Similar goose tureens to the present examples, modelled with a shorter neck, are in the Palacio Nacional de Queluz,[5] in the British Museum in London,[6] and in the Henry Francis du Pont Winterthur Museum.[7] Other examples were in the Mildred and Rafi Mottahedeh collection[8] and the Helena Woolworth McCann collection.[9] An example of this type but presenting a lavish decoration heightened in gilt is found in the C.T. Loo Collection in Paris.[10]

Goose tureens with tall necks are found in the Carmona e Costa Foundation in Lisbon[11] and in the former Mottahedeh collection.[12] Another belongs to a private collection and is illustrated by Pinto de Matos.[13] A pair was in the Chateau de Plaisance, built by Pâris-Duverney (1684-1770), who was an advisor (1723-26) to the Duc de Bourbon and a protégé of the Marquise de Pompadour, and also director of the French Compagnie des Indes.[14] A further pair of goose tureens mounted in silver and made for the English market is in the collection of Brodick Castle, probably formerly in the collection of William Beckford in Fonthill Abbey.[15]

Goose tureens with tall necks are also recorded from armorial services for the Spanish market. A set of tureens including a goose, rooster and boar’s head, each accompanied by stands, was part of a large service made for the Asteguieta family.[16] Another example bears the arms of the Cervantes family[17] and one tureen from the Ricardo do Espírito Santo Silva Collection bears the arms of Don Matias de Gálvez y Gallardo, viceroy of New Spain (1783-1784).[18]

[1] See Howard and Ayers, 1978, vol. II, p. 591.

[2] For an example of a turkey tureen see Fennimore and Halfpenny, 2000, p. 178, pl. 97.

[3] Pinto de Matos and Salgado, 2002, p. 148.

[4] Jörg, 1982, p. 190.

[5] This tureen is illustrated in situ by Ferro, 1998, p. 72.

[6] Krahl, and Harrison-Hall, 1994, pp. 208-209, pl. 91.

[7] Palmer, 1976, pp. 56-57, fig. 25.

[8] Howard and Ayers, ibid.. p. 590, pl. 614.

[9] Phillips, 1956, p. 160, pl. 72.

[10] Beurdeley, 1962, p. 172, cat. 102.

[11] Pinto de Matos and Salgado, ibid. pp. 148-149, pl. 40.

[12] This example was exhibited in the exhibition Oriental Ceramic Society, 1968, cat. 297 and is illustrated in Howard and Ayers, ibid., p. 591, pl. 615.

[13] Pinto de Matos, 2011, vol. II, p. 114-115, pl. 258.

[14] Beurdeley and Raindre, 1986, p. 205, pl. 279.

[15] See, Sargent, 1991, p. 210.

[16] Illustrated and exhibited in The Art of the Qing Potter: Important Chinese Export Porcelain, 1997, p. 71, colour pl. 50.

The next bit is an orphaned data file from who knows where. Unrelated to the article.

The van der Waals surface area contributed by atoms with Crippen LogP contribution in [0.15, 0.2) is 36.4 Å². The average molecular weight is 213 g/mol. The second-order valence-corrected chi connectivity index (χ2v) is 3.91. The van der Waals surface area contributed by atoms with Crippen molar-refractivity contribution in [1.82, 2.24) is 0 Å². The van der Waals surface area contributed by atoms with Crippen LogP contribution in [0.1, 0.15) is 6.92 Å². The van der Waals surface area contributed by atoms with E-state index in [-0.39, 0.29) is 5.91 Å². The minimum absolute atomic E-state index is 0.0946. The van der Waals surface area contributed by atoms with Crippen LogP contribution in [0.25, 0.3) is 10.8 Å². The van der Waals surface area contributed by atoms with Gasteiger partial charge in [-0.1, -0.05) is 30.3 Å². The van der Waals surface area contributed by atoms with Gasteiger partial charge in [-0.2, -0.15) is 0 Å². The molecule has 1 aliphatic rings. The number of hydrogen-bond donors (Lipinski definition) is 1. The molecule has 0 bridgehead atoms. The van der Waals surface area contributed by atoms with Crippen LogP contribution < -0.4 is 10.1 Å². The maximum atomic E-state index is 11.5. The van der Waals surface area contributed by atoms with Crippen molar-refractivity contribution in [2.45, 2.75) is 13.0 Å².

[17] Mudge, 1986, pp. 54, figs. 62-64.

[18] Fundaçao Ricardo Espírito Santo Silva, 2000, p. 68, pl. 53. Also illustrated in Beurdeley, ibid., p. 85, pl. XVII.


Goedhuis opens Yang Yanping show in London

B0014P 0138

Lotus Heaven

One of China’s leading artists, and a pioneer in the field of contemporary ink paintings, has her one woman show opening October 30 in London with China specialist Michael Goedhuis. Yang Yanping’s exhibition, entitled Lotus Heaven, comes in the wake of her 2013 major retrospective exhibition at The Art Museum of Beijing Fine Art Academy. There are 20 paintings in the exhibition opening October 30 and closing November 8 at 66 St. James’ Place.

Michael Sullivan, the late authority on modern Chinese art, recounted how Yang Yanping one beautiful day in the fall of 1978, free at last from the humiliating excesses of the Cultural Revolution, came upon a farm with a long neglected lotus pond in which the plants were fast fading but still alive. With her primitive pen she drew them on a sheet of a coarse yellow paper. This chance encounter ignited a life-long immersion in the subject matter, symbolism and pictorial language of the lotus flower. Into the theme she has poured her thoughts, feelings and memories. ‘The twists and turns of every stem’, she later wrote, ‘were a testimony of a stubborn fight against the passage of nature’.

The theme of the lotus flower is the dominant subject of this exhibition and has been an enduring, as well as sustaining source of inspiration for Yang over many years. But it serves not as a subject in itself, but a convenient catalyst for her to express her weltanschaung – her reading, her experience in life, her knowledge, and her complete intellectual hinterland.